In the long run, sportsbooks make their money with the juice they charge on each game. When you choose a side against the spread and bet 11 to win 10, the book is essentially making a bet of 10 to win 11 on the other side. You can see how that would be profitable in the long term.
But because sportsbooks accept action from both sides, they are at the betting public’s mercy as to which side they will end up being more invested.
As an example, in a perfect world (for the sportsbooks), each game would receive equal betting action on both sides. If bettors were wagering a total of $11,000 to win $10,000 on San Diego -4.0, and $11,000 to win $10,000 on Oakland +4.0, regardless of which side wins, the sportsbook will win $1000.
But what if betters were wagering a total of $16,500 to win $15,000 on San Diego -4.0 and just $5,500 to win $5,000 on Oakland +4.0? In this scenario, if San Diego covers the four points, the sportsbook stands to lose $9,500.
The more lopsided the action is in one direction, the more the sportsbook stands to win or lose depending on the decision. It is for this reason that sportsbooks move lines in football and basketball; to attempt to lower risk and balance action.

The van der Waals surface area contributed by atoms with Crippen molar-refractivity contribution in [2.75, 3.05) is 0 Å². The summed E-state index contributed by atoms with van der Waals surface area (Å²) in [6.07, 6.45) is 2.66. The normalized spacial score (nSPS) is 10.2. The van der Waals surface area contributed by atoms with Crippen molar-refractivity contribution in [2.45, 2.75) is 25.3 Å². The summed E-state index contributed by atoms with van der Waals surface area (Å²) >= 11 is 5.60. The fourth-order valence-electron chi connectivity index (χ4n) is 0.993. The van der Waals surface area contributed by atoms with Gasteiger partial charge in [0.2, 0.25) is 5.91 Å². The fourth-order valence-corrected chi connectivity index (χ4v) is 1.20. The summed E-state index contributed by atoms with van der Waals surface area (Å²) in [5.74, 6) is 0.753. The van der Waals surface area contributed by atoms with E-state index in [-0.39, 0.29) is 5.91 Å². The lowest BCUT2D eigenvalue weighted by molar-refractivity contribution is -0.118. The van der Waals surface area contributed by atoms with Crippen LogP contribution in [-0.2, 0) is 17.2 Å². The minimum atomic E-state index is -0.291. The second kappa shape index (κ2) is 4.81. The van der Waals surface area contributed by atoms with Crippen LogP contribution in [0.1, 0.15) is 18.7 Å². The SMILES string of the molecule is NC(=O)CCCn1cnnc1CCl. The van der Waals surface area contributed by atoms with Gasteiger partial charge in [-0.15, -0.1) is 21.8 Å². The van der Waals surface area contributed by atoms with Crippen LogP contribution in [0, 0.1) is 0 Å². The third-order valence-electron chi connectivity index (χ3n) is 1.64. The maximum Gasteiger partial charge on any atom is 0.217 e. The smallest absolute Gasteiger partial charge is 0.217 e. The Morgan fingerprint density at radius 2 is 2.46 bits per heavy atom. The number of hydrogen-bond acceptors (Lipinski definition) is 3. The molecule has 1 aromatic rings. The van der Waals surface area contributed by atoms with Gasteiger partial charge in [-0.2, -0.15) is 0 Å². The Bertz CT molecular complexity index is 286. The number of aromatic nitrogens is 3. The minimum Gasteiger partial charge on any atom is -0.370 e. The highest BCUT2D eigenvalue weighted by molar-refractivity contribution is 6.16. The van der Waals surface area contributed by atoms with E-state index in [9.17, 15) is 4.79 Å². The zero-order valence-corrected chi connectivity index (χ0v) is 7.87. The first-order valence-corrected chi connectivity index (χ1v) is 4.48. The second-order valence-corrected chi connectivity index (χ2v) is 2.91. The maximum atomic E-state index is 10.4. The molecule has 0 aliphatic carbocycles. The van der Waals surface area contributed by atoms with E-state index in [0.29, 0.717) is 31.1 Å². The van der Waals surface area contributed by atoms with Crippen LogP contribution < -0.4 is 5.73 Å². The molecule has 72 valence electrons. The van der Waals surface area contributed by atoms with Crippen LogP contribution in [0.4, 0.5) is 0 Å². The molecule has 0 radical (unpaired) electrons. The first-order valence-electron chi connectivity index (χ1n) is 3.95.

For example, if Philadelphia opens at -6.0 against Washington (+6.5) and bettors love Philadelphia and bet them hard at this price, the line will be moved to -6.5 to try to persuade some bettors to take Washington. If action continues to come in heavily on Philadelphia, the line might move again to Washington +7.0. If bettors now prefer Washington at this number, action will start to even out.
Betting action almost always determines how a line moves. How much or how quickly a line moves will vary from book to book, depending on the amount of action their specific book is receiving on each side and how much risk they are willing to take on a particular game. Books that want more balance may move lines more quickly.